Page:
It is a well known fact – when kids approach their teenage years they often start to push their boundaries and rebel.
- Teens are more independent
- Teens are hormonal and moody
- Teens are given more freedom
- Teens are learning how to and trying to fit in
- Teens are more responsible (supposedly)
- Teens also think they know everything and that they are invincible
It is also a well known fact
that when it comes to the care of
Type 1 Diabetes during the teen years
that it can fall off track..
Badly off track.
D-mom and D-dad are more the observers –
coaching from the sidelines –
in respect to many aspects of D management.
It is part of life –
the years when kids are growing into their own..
spreading their wings and learning to fly.
For Eden or any D-teen this includes
a LOT of additional responsibilities..
things that matter – REALLY MATTER
to her immediate and long term
health and wellbeing.
Eden still NEEDS assistance with many of the intricacies..
she doesn’t THINK she does..
- Eden doesn’t consider how much active insulin is still working in her body before she starts exercising
- Eden doesn’t change her own insulin pump sites yet
- Eden doesn’t manage her blood sugars during the night
- Eden doesn’t think about temp basals, or increasing basals, or carb ratios or even adjusting carb counts.
- Eden doesn’t often think about heavy meals and dosing her insulin for these over a period of time
We are gradually teaching her these things – it can be complicated and we don’t always do the same thing twice in a row. It is HARD to teach things when quite often we are flying by the seat of our pants.
We HOPE that she is paying attention and adsorbing the information as we go – but a lot of the time she is on auto-pilot.. just pressing buttons on her pump – nodding, agreeing but not really listening.
Teens are also easily influenced
don’t want to feel different,
or stand out from their peers or have to
CALL THEIR MOTHER for assistance..
Eden has recently figured out a way to “work the system”
We have guidelines in place when she is at school. She needs to text/call at certain times throughout the day to report her blood sugar numbers.
- If they are within a certain range – then texting is fine – otherwise a phone call is needed.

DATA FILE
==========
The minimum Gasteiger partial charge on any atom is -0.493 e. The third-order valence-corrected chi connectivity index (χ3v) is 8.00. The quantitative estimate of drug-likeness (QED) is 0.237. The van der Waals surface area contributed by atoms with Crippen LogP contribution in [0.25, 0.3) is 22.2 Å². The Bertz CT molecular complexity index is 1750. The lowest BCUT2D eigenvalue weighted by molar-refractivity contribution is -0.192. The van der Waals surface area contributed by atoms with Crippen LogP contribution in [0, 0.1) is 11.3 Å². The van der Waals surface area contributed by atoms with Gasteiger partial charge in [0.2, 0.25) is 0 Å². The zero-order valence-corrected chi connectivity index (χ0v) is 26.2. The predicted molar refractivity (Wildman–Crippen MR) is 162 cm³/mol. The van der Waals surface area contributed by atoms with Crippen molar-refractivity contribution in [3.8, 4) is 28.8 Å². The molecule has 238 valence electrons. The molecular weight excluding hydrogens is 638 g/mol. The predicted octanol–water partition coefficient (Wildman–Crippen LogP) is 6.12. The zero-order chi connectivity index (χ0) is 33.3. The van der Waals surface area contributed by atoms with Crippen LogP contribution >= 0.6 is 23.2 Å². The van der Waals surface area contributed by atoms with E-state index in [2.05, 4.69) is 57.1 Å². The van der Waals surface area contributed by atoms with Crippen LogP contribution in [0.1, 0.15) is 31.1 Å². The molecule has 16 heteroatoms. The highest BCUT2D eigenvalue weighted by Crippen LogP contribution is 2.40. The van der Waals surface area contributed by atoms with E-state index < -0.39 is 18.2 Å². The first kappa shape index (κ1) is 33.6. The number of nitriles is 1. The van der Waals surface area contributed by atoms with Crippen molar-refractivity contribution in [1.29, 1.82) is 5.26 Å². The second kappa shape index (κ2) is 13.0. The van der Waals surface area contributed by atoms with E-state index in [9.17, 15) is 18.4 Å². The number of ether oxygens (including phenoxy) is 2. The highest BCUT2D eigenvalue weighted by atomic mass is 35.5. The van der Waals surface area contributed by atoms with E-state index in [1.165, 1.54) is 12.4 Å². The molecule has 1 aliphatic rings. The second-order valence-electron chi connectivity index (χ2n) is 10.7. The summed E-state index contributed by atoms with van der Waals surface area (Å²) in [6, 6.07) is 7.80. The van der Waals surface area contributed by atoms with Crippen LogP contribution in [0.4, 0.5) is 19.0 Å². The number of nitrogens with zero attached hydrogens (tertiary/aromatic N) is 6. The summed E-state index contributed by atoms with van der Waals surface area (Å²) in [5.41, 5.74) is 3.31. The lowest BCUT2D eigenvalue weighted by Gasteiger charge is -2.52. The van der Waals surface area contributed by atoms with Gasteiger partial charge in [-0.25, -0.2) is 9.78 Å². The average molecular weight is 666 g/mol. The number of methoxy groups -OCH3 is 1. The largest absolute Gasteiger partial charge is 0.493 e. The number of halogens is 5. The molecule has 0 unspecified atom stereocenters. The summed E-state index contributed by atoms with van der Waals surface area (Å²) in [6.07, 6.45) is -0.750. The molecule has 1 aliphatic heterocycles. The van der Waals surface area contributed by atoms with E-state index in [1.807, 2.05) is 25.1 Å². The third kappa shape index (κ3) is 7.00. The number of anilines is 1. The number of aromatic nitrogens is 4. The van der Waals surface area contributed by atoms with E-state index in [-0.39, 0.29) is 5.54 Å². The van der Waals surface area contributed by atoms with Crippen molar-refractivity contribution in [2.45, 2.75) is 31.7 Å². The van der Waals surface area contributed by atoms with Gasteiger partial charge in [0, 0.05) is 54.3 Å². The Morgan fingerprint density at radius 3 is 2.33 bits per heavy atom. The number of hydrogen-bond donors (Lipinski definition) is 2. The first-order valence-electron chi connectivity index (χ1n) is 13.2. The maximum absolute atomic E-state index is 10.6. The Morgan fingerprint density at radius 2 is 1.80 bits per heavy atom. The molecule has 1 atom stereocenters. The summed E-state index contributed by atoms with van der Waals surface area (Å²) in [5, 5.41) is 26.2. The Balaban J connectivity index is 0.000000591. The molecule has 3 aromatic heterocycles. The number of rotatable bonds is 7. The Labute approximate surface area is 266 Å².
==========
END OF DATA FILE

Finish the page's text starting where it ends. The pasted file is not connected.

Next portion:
- If she is LOW – she needs to report it to a teacher – so that teacher can notify the school nurse
- If she is LOW – she needs to eat and re-test to make sure her blood sugar rises
- If she is HIGH – I like to be able to notify her teachers – because it affects her school work
- If she is consistently HIGH – she may need to re-test to make sure she is coming down.
- If she is consistently HIGH – she may need to go to the office to test for ketones
All of these guidelines are put into place to keep her SAFE while she is at school. We have given her more freedom and independence this year because we know she is capable and she can do many of the necessary things to care for herself.
BUT she does not think ahead of the possible consequences of NOT doing these things.
A few times over the past few months I have had my suspicions of some of her actions but was giving her the benefit of the doubt.
Today it seems obvious – she has figured out a way to work the system and NOT follow our guidelines..
A loophole that isn’t really a loophole – but it’s fudging the ACTUAL blood sugar number she reports to me to avoid having to re-test or go to the office or need to call me multiple times.
It happened TWICE yesterday..
She knows I am on to her – I have been watching and logging her numbers carefully for weeks now… so I know when they don’t add up…
We will be having a conversation this afternoon .. I understand WHY she is doing it but I don’t like it and it cannot continue to happen.
Don’t get me wrong – she has been doing a GREAT JOB
doing what needs doing – and we praise her for it.
I am SUPER PROUD
of how much she has taken on this year
without really skipping a beat.
D management is a LOT of work
on top of everything
else she has going on..
BUT – she needs to know that I see what she is doing.
If we let this go – and she gets away with it – what will follow?
I need to be able to trust that she is doing the right thing. She needs to WANT to do the right thing.
Finding a way to discuss this is going to be a delicate balance.
Then we will have to come up with a solution that keeps us both happy..
oh the joy.. never a dull moment.